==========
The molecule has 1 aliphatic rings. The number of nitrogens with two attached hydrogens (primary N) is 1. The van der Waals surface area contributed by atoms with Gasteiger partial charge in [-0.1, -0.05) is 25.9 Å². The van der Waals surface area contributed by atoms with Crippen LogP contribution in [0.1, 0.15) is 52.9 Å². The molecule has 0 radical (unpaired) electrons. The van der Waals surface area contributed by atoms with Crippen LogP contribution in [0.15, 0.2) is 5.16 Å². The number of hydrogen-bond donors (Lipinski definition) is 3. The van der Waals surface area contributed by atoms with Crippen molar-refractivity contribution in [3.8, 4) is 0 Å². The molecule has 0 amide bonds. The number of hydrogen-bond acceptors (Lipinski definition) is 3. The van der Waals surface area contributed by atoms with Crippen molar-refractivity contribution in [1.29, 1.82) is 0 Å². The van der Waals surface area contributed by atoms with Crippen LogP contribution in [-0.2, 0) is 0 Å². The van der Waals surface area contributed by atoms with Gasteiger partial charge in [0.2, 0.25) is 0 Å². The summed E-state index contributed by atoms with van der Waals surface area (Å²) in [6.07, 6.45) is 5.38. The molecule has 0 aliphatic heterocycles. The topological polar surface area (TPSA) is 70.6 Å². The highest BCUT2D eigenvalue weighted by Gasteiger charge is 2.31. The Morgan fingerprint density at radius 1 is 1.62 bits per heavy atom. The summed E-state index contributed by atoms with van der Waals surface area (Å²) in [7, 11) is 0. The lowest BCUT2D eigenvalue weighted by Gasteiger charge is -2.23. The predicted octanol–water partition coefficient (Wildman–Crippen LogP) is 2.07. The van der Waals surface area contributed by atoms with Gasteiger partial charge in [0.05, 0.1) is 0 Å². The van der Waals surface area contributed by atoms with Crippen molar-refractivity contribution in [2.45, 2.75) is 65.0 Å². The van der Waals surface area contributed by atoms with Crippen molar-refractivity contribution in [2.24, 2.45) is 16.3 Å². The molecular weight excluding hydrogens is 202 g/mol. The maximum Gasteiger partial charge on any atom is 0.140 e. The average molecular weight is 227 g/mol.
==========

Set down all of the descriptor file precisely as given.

The molecule has 1 aliphatic rings. The number of nitrogens with two attached hydrogens (primary N) is 1. The van der Waals surface area contributed by atoms with Gasteiger partial charge in [-0.1, -0.05) is 25.9 Å². The van der Waals surface area contributed by atoms with Crippen LogP contribution in [0.1, 0.15) is 52.9 Å². The molecule has 0 radical (unpaired) electrons. The van der Waals surface area contributed by atoms with Crippen LogP contribution in [0.15, 0.2) is 5.16 Å². The number of hydrogen-bond donors (Lipinski definition) is 3. The van der Waals surface area contributed by atoms with Crippen molar-refractivity contribution in [3.8, 4) is 0 Å². The molecule has 0 amide bonds. The number of hydrogen-bond acceptors (Lipinski definition) is 3. The van der Waals surface area contributed by atoms with Crippen molar-refractivity contribution in [1.29, 1.82) is 0 Å². The van der Waals surface area contributed by atoms with Crippen LogP contribution in [-0.2, 0) is 0 Å². The van der Waals surface area contributed by atoms with Gasteiger partial charge in [0.2, 0.25) is 0 Å². The summed E-state index contributed by atoms with van der Waals surface area (Å²) in [6.07, 6.45) is 5.38. The molecule has 0 aliphatic heterocycles. The topological polar surface area (TPSA) is 70.6 Å². The highest BCUT2D eigenvalue weighted by Gasteiger charge is 2.31. The Morgan fingerprint density at radius 1 is 1.62 bits per heavy atom. The summed E-state index contributed by atoms with van der Waals surface area (Å²) in [7, 11) is 0. The lowest BCUT2D eigenvalue weighted by Gasteiger charge is -2.23. The predicted octanol–water partition coefficient (Wildman–Crippen LogP) is 2.07. The van der Waals surface area contributed by atoms with Gasteiger partial charge in [0.05, 0.1) is 0 Å². The van der Waals surface area contributed by atoms with Crippen molar-refractivity contribution in [2.45, 2.75) is 65.0 Å². The van der Waals surface area contributed by atoms with Crippen molar-refractivity contribution in [2.24, 2.45) is 16.3 Å². The molecular weight excluding hydrogens is 202 g/mol. The maximum Gasteiger partial charge on any atom is 0.140 e. The average molecular weight is 227 g/mol.